How to Upgrade Memory (RAM) of the Lenovo Ideapad; A Complete Guide

Do you want to get a little more out of your Lenovo Ideapad? Upgrade that 512 MB or 1GB memory module with a 2GB module. Here’s a complete and easy guide on how to upgrade the memory inside your Ideapad S9/S10.

Purchase the right memory.
Lenovo’s IdeaPad S10 netbook is easy to upgrade. The S10 has 512MB soldered onto the motherboard and only one SODIMM slot. If your S10 comes with more than 512MB preinstalled, than there’s already a SODIMM in the slot and you will have to remove it first. The motherboard also cannot recognize more than 2GB in total, including the built-in 512 MB. A 2 GB DIMM will give you 2 GB, not 2.5 GB, because the last 512 MB will be ignored.

For your Lenovo S9/S10 you need a standard 200 pin DDR2 SODIMM laptop memory module (not desktop memory). Select a 2GB DDR2 SODIMM memory module of 667MHz (or 533MHz). These may be referenced as PC-5300 (or PC-4200). A SODIMM, or small outline dual in-line memory module, is a smaller alternative to a DIMM, being roughly half the size of regular DIMMs. SODIMMS are often used in systems which have space restrictions such as notebooks and netbooks. Recommended brands include, but are not limited to, Crucial, Corsair, Kingston, Patriot, and Viking.


Examples

Crucial 2GB Single DDR2 667MHz (PC2-5300) CL5 SODIMM 200-Pin Notebook Memory Module CT25664AC667


The procedure to replace the memory is described below.

1: Shut down the computer completely.

2: Power off your Ideapad if it’s on. Also, unplug the AC power adapter.

3: Prepare your Ideapad by placing it upside-down on a flat surface with some form of soft padding. Static electricity can damage your module and other computer parts. Make sure that you are working in a static-safe environment. Remove any plastic bags or papers from your work space.

4: Remove the battery. This will prevent you from accidentally shorting anything on the system board during this process.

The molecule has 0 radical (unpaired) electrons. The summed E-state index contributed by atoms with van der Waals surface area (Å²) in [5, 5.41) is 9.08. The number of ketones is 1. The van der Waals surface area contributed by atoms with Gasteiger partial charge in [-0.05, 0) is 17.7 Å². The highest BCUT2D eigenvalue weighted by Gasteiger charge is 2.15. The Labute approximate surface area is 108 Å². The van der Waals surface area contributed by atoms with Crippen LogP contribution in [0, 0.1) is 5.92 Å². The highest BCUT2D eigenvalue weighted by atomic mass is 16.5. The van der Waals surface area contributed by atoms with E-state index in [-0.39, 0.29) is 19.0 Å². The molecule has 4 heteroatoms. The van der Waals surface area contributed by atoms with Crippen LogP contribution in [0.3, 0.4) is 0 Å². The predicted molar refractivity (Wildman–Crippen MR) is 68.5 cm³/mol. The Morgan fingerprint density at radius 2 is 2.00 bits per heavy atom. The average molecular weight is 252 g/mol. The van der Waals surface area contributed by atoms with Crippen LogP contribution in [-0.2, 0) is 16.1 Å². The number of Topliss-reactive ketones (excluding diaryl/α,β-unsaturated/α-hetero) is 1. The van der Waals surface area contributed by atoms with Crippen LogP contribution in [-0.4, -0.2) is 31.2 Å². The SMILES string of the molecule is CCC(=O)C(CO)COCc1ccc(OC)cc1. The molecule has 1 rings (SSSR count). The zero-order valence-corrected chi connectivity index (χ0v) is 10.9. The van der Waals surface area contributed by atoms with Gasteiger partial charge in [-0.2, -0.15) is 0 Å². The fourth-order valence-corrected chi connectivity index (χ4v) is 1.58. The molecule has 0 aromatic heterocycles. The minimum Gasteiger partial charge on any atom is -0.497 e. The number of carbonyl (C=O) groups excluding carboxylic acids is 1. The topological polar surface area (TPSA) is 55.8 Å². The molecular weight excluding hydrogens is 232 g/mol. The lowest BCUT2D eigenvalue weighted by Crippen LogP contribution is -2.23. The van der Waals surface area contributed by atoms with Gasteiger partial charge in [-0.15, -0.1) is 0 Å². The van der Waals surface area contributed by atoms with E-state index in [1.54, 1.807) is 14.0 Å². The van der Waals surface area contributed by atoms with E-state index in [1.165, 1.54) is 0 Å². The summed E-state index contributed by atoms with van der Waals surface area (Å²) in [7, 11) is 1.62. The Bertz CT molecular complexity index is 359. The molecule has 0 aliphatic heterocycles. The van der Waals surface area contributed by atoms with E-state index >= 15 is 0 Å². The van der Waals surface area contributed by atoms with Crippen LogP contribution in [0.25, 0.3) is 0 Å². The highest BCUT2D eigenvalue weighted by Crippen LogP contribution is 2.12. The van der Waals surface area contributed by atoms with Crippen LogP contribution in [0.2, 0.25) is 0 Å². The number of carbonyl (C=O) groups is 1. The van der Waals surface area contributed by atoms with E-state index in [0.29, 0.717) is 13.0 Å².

5: Discharge residual power by pressing the power button.

6: Be sure to ground yourself. Touch something metal for a couple of seconds and you should be fine.

7: Open Hard Disk Drive/Memory compartment cover at the bottom.

8: Remove original DIMM.

9: Most memory will be sold in a piece of hard, clear plastic. Gently remove the new module from the packaging by pressing on it from the plastic side. Avoid bending the module or applying too much force to the packaging. When you remove the SODIMM memory module from its packaging hold it by the edges, try not to touch the gold colored contacts as this can damage the memory.

10: Insert a new memory module into the memory slot. Insert the notched end of the DIMM into the socket. Press the DIMM firmly, and pivot it until it snaps into the place.

11: Make sure that it is firmly fixed in the slot and does not move easily. If the memory does not fit easily, take it out and try again.

12: Test it. Before you close your case, turn your computer back on. The BIOS automatically detects the amount of memory in the system and configures CMOS accordingly during the Power-On Self-Test (POST) process. There is no hardware or
software (including BIOS) setup required after the memory is installed. You should see the new amount of memory displayed on your startup screens or in the properties for “My Computer”.

13: If everything works correctly, you are done and you can close your case. If you have any problems, go to step 14 for troubleshooting tips.

14: Troubleshooting. If you have trouble with your new RAM, check these things first. Check the power cords. Is everything plugged in properly? Check the module. Try removing the module and replacing it to make sure it is seated properly in the slot. If you’re still having difficulties with your RAM, check the Crucial FAQ section. You may find an easy solution for your problem.

15: Close the Hard Disk Drive/Memory compartment cover.

Enjoy!

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